Provide incentives to upgrade existing generation and transmission facilities with state-of-the-art technologies, and for metering and other real-time price mechanisms.

Promote the newly created FHA Energy Efficient Mortgage rolled out by the California Housing Finance Agency.

Increase incentives for development of transportation-related alternative energy and alternative vehicles markets.

Invest in new technologies and systems (e.g., state and private universities centres of excellence) to develop and commercialise new technologies and applications.

Change the State Constitution to allow State funds to be used for ‘equity’ investments and financial returns.


W.W. Clark, II. and H. Lund

References and Notes 1 2 3 4 5 6 7 8 9 10 11 12

13 14 15 16 17 18


20 21 22 23 24

Clark, W.W. and Fast, M. (2002) Interactionism in Business Economics, book to be published. Li, X. and Clark, W.W. (2002) ‘Social capitalism’, paper to be published. Clark, W.W. (2000) , Lead Author, “Energy Sector” Section of Commission for the 21st Century, Governor Gray Davis, Sacramento, California. Reinhert, E.S. (1997) ‘The role of the state in economic growth’, Centre for Development and the Environment, University of Oslo, Norway, pp.1-57. Chomsky, N. (1957) “Syntactic Structures”, The Hague, Mouton & Co. McNeill , D. and P. Freiberger (1993) .”Fuzzy Logic: the discovery of a revolutionary computer technology – and how it is changing our world”, New York, NY: Simon &Schuster. Perkins, L.J. (1996) “What is Physics and Why is it a ‘Science’”?” Lecture at Physics Seminar, University of California, Schumpeter, J. (1934) The Theory of Economic Development, Harvard Univ. Press, Cambridge, MA. Schumpeter, J. (1942) Capitalism, Socialism and Democracy. Harper & Brothers, New York, NY Porter, M.E. (1990) The Competitive Advantage of Nations, Free Press. Clark, W.W. and Li, X. (2002) Social Capitalism: Profits on Socially Significant Technologies, to be published. Clark, W.W. (2001) ‘The California energy challenge: from crisis to opportunity’, Proceedings for European Roundtable on Energy and Environment, Lund University, Sweden, May. Chomsky, N. (1997) ‘Market democracy in a neoliberal order: doctrines and reality’, ZMagazine (electronic version), November. Chomsky, N. (1998) Free Market Fantasies: Capitalism in the Real World, AK Press, CD Audio, San Francisco, California. Lund, H. (2000) ‘Choice awareness: decision making at the local level’, Journal of Energy Policy, Vol. 2, pp.249-259. Meyer, N. (2000) ‘Renewable energy in liberalised energy markets’, EuroSun Conference, Copenhagen, June, pp.1-10. Nielsen, L.H. and Jørgensen, K. (2000) Electric Vehicles and Renewable Energy in the Future Transport Sector - Energy System Consequences, Risø National Laboratory, Roskilde, April. Clark, W.W. (1998) ‘Publicly-funded research and development of environmentally sound technologies: the case of the US’, Report for United Nations (one of ten industrialised countries), New York, NY and Geneva. Bradshaw, T.K. and Winn, K. (2000) ‘Gleaners, do-gooders and balers: options for linking sustainability and economic development’, Journal of the Community Development Society, Vol. 31, No.1, pp.112-129. Porter, M.E. and van der Linde, C. (1995) ‘Green and competitive’, Harvard Business Review, September-October, pp.120-134. Younger, D. (2000) ‘Renewable energy and energy efficiency fund for Emerging Markets, Ltd.’, from IFC – World Bank, Washington, DC. Lund, H. (1999) ‘Implementation of energy-conservation policies: the case of electric heating conservation in Denmark’, Applied Energy, Vol. 64, pp.117-127. Summerton, J. and Bradshaw, T.K. (1991) ‘Toward a dispersed electrical system’, Energy Policy, Jan.-Feb., pp.24-34. Lund, H. and Østergaard, P. (2000) ‘Electric grid and heat planning scenarios with centralised and distributed sources of conventional, CHP and wind generation’, Energy, Vol. 25, pp 299-312.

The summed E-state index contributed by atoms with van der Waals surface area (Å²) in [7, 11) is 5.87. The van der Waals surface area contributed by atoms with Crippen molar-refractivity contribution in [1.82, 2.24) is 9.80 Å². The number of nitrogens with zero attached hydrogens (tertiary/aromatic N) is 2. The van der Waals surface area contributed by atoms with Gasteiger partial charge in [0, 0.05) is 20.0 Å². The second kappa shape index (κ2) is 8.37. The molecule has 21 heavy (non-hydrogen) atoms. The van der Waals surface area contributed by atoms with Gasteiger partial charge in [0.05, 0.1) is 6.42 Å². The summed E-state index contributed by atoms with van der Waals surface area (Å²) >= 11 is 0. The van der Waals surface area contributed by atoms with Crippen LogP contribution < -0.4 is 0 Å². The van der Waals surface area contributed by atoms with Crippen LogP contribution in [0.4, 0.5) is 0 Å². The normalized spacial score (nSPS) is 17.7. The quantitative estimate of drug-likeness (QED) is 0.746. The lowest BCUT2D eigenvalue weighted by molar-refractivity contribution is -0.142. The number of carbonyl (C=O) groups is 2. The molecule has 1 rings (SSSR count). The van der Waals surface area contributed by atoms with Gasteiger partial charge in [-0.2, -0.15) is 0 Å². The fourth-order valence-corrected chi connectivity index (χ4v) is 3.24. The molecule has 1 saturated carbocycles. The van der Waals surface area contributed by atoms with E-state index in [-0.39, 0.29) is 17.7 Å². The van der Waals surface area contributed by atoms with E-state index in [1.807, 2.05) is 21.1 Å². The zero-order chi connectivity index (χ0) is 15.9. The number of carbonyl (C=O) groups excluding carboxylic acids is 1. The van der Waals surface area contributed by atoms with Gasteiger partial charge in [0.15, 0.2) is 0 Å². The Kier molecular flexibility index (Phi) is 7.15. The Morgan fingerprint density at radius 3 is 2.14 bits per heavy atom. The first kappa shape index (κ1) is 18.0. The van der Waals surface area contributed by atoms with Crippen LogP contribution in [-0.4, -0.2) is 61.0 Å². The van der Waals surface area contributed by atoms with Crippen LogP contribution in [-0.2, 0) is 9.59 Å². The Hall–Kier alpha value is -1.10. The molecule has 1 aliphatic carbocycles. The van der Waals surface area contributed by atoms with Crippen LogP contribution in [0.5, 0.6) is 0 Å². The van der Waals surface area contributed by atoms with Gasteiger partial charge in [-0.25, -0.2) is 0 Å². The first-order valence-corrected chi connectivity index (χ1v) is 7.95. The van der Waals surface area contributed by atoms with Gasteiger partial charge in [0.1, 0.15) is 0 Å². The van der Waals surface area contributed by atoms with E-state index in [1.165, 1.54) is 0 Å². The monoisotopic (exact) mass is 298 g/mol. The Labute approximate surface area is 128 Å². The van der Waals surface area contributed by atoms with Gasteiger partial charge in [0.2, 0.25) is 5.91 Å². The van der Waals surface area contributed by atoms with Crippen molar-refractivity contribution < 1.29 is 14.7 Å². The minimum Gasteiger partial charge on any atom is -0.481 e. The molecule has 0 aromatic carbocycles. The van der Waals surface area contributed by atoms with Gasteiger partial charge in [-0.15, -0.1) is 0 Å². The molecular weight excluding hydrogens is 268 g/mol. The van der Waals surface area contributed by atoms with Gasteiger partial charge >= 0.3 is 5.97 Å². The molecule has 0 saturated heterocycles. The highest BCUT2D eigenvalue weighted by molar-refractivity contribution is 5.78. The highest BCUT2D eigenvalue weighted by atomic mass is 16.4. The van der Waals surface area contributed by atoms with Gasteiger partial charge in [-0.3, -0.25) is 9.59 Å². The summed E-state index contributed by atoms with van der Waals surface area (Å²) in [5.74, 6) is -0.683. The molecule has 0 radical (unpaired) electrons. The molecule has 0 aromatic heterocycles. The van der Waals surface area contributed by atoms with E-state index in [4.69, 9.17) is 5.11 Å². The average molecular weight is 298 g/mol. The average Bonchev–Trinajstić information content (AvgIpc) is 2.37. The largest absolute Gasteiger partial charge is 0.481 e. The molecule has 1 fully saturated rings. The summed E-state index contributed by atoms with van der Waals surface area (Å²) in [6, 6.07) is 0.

Civic markets: the case of the California energy crisis


25 Clark, W.W. and Paolucci, E. (1997) ‘An international model for technology commercialisation: fuel cells into vehicle process and design manufacturing’, Journal of Technology Transfer, July. 26 Isherwood, W., Smith, J.R,. Aceves, S., Berry, G. and Clark, W. with Johnson, R., Das, D., Goerin, D. and Seifert, R. (2000) ‘Remote power systems with advanced storage technologies for Alaskan villages’, University of Calif., Lawrence Livermore National Laboratory, UCRLID-129289: January 1997, Elsevier, Energy Policy, London. 27 Geller, H. former director of the American Council for Energy-Efficient Economy, March 2001. 28 Clark, W.W. and Jensen, J.D. (2000) ‘Public partnerships: privatisation in the public sector’, Journal of International Management, Nov.